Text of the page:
|Special Issue : 15/03/2004
A scientific publication by SGF and NEODyS
Comets FAQs ...
What are comets?
Comets are small, fragile, irregularly shaped bodies composed of a mixture of non-volatile grains and frozen gases.
They have highly elliptical orbits that bring them very close to the Sun and swing them deeply into space, often beyond the orbit of Pluto.
Where do comets come from?
The Oort Cloud was first proposed by Jan Oort in 1950. This "land of comets" contains comet-forming nuclei left over from the formation of the solar system. It is currently thought that this is the location where all comets originate. The way they enter the inner solar system is by gravitational pushes, usually by a passing star.
The Oort Cloud is believed by most scientists to exist, but it is still only theoretical. There have been no direct sightings of any Oort Cloud members, unlike the Kuiper Belt.
Recently, theory postulates that there exists a very large belt of asteroids and comets beyond Pluto that extends outwards for several A.U., that is also suspected of being the source of many short period comets.
KBO's are very difficult to detect due to their vast distances from the sun and very low surface reflectivity. Once identified, it is also very difficult to determine anything about them, even their size. The sizes in the table below are estimates that are based upon guesses as to how much light they reflect.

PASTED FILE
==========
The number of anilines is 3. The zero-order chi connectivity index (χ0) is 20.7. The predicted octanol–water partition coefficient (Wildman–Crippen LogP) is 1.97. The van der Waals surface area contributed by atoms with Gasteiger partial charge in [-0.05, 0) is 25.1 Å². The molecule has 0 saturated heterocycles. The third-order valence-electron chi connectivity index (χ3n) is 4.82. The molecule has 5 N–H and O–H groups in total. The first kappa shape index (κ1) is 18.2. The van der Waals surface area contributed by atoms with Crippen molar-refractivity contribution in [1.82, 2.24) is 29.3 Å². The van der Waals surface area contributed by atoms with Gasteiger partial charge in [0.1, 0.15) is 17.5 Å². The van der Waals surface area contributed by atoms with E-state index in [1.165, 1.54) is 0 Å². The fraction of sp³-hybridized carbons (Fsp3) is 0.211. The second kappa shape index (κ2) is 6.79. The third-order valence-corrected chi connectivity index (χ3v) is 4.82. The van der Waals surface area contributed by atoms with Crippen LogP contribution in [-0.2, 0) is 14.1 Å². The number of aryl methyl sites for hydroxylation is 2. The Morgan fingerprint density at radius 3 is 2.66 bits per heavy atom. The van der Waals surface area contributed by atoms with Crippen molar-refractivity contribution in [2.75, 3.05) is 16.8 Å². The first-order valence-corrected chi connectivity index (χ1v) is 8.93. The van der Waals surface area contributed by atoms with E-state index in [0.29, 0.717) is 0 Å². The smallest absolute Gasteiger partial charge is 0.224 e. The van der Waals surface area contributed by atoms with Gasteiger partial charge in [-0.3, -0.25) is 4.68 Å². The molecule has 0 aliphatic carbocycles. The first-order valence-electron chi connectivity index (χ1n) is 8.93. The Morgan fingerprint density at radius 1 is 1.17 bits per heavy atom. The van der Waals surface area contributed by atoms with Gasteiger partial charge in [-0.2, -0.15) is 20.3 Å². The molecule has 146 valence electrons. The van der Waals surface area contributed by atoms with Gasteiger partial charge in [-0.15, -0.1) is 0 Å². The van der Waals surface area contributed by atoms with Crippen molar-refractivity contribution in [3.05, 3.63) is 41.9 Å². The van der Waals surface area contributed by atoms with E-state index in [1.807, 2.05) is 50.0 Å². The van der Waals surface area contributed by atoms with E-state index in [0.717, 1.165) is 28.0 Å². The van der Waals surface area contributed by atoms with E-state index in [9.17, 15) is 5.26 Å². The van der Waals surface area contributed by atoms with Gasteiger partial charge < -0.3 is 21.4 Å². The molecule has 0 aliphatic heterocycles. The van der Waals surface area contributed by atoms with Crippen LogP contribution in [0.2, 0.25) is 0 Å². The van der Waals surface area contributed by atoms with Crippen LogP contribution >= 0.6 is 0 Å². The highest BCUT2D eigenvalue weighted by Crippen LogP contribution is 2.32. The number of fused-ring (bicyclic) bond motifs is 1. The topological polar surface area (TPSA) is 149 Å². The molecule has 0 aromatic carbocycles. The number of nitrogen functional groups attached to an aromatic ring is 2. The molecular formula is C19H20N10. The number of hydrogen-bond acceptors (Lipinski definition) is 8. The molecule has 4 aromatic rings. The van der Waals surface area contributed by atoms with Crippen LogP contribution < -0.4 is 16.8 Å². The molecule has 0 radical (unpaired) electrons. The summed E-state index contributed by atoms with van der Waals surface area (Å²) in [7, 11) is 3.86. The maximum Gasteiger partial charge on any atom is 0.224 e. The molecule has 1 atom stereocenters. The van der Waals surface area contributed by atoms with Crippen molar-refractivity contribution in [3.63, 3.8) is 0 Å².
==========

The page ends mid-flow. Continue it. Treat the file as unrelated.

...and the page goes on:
Which are the most famous comets?
|In the images , from left to right, three comets that are widely studied and that result to be very different: comet wild, comet Borrelly and comet Halley.|
What do we know about Comet 67P/Churyumov-Gerasimenko?
The NASA/ESA Hubble Space Telescope was used to make precise measurements of the size, shape and rotational period of the comet. As well as ESO's telescope that captured on the same day of Rosetta's launch the images on the left.
Observations made by Hubble in 2003 revealed that Comet 67P/Churyumov-Gerasimenko is approximately five kilometres by three kilometres in size and shaped like a rugby ball
A total of 16 nights of observations were obtained at Lowell Observatory during the 1982/3 and 1995/6 apparitions.
Production rates were determined for OH, NH, CN, C3, and C2, along with a measure of the dust production. All species exhibit larger production rates following perihelion, with water having a ~2\times pre/post-perihelion asymmetry, while minor species and dust have a larger asymmetry.
Peak water production (which occured about 1 month after perihelion) was ~1.0\times1028 mol s-1 and, when combined with a standard water vaporization model, implies an effective active area on the surface of the nucleus of ~2~km2
The peak dust production was ~450 cm, while the color of the dust is slightly reddened. In comparison to original ROSETTA target Comet 46P/Wirtanen, Comet Churyumov-Gerasimenko has essentially the same peak water production and a peak dust production about 3\times greater than does Wirtanen (assuming that the properties of the dust grains are similar)
What will Rosetta discover about comets?
Comets are observed since a long time, but the knowledge of the nucleus structure is very poor.
ROSETTA will clarify many of these open points!